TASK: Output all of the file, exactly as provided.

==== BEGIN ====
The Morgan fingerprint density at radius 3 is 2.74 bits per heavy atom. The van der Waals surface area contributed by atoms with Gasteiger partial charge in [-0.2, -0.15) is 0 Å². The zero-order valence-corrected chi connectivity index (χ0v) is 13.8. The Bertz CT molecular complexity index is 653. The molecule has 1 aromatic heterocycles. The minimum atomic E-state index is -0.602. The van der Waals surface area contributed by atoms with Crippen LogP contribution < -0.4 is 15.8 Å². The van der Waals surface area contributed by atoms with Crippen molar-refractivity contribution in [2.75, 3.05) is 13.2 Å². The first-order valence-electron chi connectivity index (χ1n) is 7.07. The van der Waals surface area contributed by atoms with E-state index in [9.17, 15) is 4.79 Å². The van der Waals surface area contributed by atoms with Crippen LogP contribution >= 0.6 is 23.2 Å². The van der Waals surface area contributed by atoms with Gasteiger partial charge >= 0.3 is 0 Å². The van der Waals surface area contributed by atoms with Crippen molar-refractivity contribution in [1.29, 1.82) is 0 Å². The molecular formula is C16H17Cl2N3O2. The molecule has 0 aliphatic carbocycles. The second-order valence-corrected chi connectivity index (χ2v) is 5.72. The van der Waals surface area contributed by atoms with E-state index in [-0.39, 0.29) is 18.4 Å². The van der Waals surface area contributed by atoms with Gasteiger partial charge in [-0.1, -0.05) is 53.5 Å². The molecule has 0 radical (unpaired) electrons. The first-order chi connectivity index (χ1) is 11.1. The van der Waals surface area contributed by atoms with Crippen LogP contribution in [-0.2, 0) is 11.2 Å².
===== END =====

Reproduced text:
The Morgan fingerprint density at radius 3 is 2.74 bits per heavy atom. The van der Waals surface area contributed by atoms with Gasteiger partial charge in [-0.2, -0.15) is 0 Å². The zero-order valence-corrected chi connectivity index (χ0v) is 13.8. The Bertz CT molecular complexity index is 653. The molecule has 1 aromatic heterocycles. The minimum atomic E-state index is -0.602. The van der Waals surface area contributed by atoms with Crippen LogP contribution < -0.4 is 15.8 Å². The van der Waals surface area contributed by atoms with Crippen molar-refractivity contribution in [2.75, 3.05) is 13.2 Å². The first-order valence-electron chi connectivity index (χ1n) is 7.07. The van der Waals surface area contributed by atoms with E-state index in [9.17, 15) is 4.79 Å². The van der Waals surface area contributed by atoms with Crippen LogP contribution >= 0.6 is 23.2 Å². The van der Waals surface area contributed by atoms with Gasteiger partial charge >= 0.3 is 0 Å². The van der Waals surface area contributed by atoms with Crippen molar-refractivity contribution in [1.29, 1.82) is 0 Å². The molecular formula is C16H17Cl2N3O2. The molecule has 0 aliphatic carbocycles. The second-order valence-corrected chi connectivity index (χ2v) is 5.72. The van der Waals surface area contributed by atoms with E-state index in [-0.39, 0.29) is 18.4 Å². The van der Waals surface area contributed by atoms with Gasteiger partial charge in [-0.1, -0.05) is 53.5 Å². The molecule has 0 radical (unpaired) electrons. The first-order chi connectivity index (χ1) is 11.1. The van der Waals surface area contributed by atoms with Crippen LogP contribution in [-0.2, 0) is 11.2 Å².